Bloodsport

Although Facebook provides me with the daily opportunity to be disappointed in people I know for their various personal, political, and sometimes religious (usually the type that affects the political) choices, every now and then it makes me smile at the friends I am glad to have. Recently, I smiled because a number of these friends posted a pledge that they would not shop on Thanksgiving, a day when retailers were previously closed but have lately decided to open and provide sales in an effort to make a profit on a national holiday.

The idea behind the pledge is that people should not only choose to be with their families instead of going shopping, but also to allow the employees of retailers to be with their families instead of having to go to work so that other people can go shopping. Or, in lieu of family get-togethers, maybe everyone could volunteer at a shelter or some other organization that allows everyone to be thankful for something for a change.

Which I fully support. I also support my friend Mike’s post, in which he noted that Thanksgiving is a holiday celebrating a whitewashed story of what is actually the conquest and near genocide of a Native population (a truth we conveniently forget because turkey is so delicious, right?), and that in the larger scheme of things, perhaps shopping on that day is not the worst thing that has ever happened, and that perhaps it is a more accurate observation of the holiday to have suburban moms beat the shit out of one another for a discounted PS4.

For me, I think that people who shop on Thanksgiving are probably a little less evil than the corporations that make it so enticing to do so, and ultimately, although the history is icky, enjoying a meal with your family and/or friends is the least evil option in spirit.

Of course, I don’t go shopping on Thanksgiving. I don’t go shopping the day after Thanksgiving, either. It’s for a few reasons, the top being that I resent the suggestion that corporate retailers need any more money to exist and are therefore justified in turning the acquisition of Christmas presents for children into a bloodsport. I also detest crowds, spending money, and being implicit in what is a pretty disgusting ritual being performed for what has become a disingenuous reason.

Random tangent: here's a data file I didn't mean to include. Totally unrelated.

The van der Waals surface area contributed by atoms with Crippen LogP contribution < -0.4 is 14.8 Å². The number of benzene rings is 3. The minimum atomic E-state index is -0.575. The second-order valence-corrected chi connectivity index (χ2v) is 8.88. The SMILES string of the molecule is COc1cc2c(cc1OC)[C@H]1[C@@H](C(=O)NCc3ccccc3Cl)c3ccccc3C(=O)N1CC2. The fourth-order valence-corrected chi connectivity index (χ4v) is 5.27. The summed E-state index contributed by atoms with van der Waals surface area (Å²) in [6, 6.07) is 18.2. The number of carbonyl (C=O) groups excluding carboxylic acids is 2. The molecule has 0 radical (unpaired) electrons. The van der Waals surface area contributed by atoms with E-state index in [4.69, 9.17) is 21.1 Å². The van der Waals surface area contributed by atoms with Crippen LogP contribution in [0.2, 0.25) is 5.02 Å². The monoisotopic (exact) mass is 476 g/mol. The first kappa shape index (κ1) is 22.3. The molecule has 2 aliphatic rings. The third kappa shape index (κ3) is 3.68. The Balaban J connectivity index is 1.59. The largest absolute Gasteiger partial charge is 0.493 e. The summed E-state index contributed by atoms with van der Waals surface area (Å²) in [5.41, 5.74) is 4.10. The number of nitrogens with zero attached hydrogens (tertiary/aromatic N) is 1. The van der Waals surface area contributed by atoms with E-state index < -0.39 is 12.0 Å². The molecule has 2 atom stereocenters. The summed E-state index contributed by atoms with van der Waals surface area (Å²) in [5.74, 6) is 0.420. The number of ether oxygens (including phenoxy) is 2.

Although I fully understand why some people with kids would go for the sales. Really, I do. But personally, I choose to shop at independent retailers. I choose to shop online. I choose to find craftspeople and artisans whose work I love and pay them a fair price for it. I may not be able to completely extricate myself from the cycle of consumption (because I am typing this on a Dell laptop after shopping at a Kroger-owned supermarket that I drove to on Exxon-sourced gasoline), but some consideration instead of “fuck it, everybody buys stuff so why can’t I” makes a difference.

Walmart can go fuck itself, though.

I want to say that I can understand why some people with kids go to Walmart for the low prices, but really, I’m sorry, I can’t. I can’t understand why so many people would give Walmart money, or be excited to shop there, or like Walmart on Facebook. I can’t understand why they would support a corporation that famously doesn’t provide their employees with decent health benefits or pay a living wage because they claim that doing so would result in higher costs to consumers because of an infinitesimally lower profit margin (easily covered by lowering executive pay, but who cares about that in America?).

I can’t understand why anyone would choose to support a corporation that decimates areas previously able to support local, independent businesses invested in their own communities. And during this season, especially, I can’t understand why anyone would support a corporation that requires their employees to work on holidays, those same employees who aren’t being paid a living wage or being provided with benefits, so much so that the corporation concedes they are probably “associates in need” and for this reason allows a totally employee-sponsored food drive for them.

Let me get this straight, Walmart: you don’t pay people what they need to feed their families, yet you expect their co-workers (who presumably aren’t getting paid enough, either) to provide them with food donations during the holidays they can’t even spend at home anyway because they have to work? For a pittance? So you can post even higher profits?

Are you fucking kidding me? And some of you pay to shop there? And you want people on Facebook to know that you like it? Happy holidays, I guess. Enjoy your bloodsport. You deserve it.

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About erineph

I'm Erin. I have tattoos and more than one cat. I am an office drone, a music writer, and an erstwhile bartender. I am a cook in the bedroom and a whore in the kitchen. Things I enjoy include but are not limited to zombies, burritos, Cthulhu, Kurt Vonnegut, Keith Richards, accordions, perfumery, and wearing fat pants in the privacy of my own home.
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One Response to Bloodsport

  1. Anonymous says:

    I agree with you 100% I would like to start a petition like you said so people don’t shop on that day

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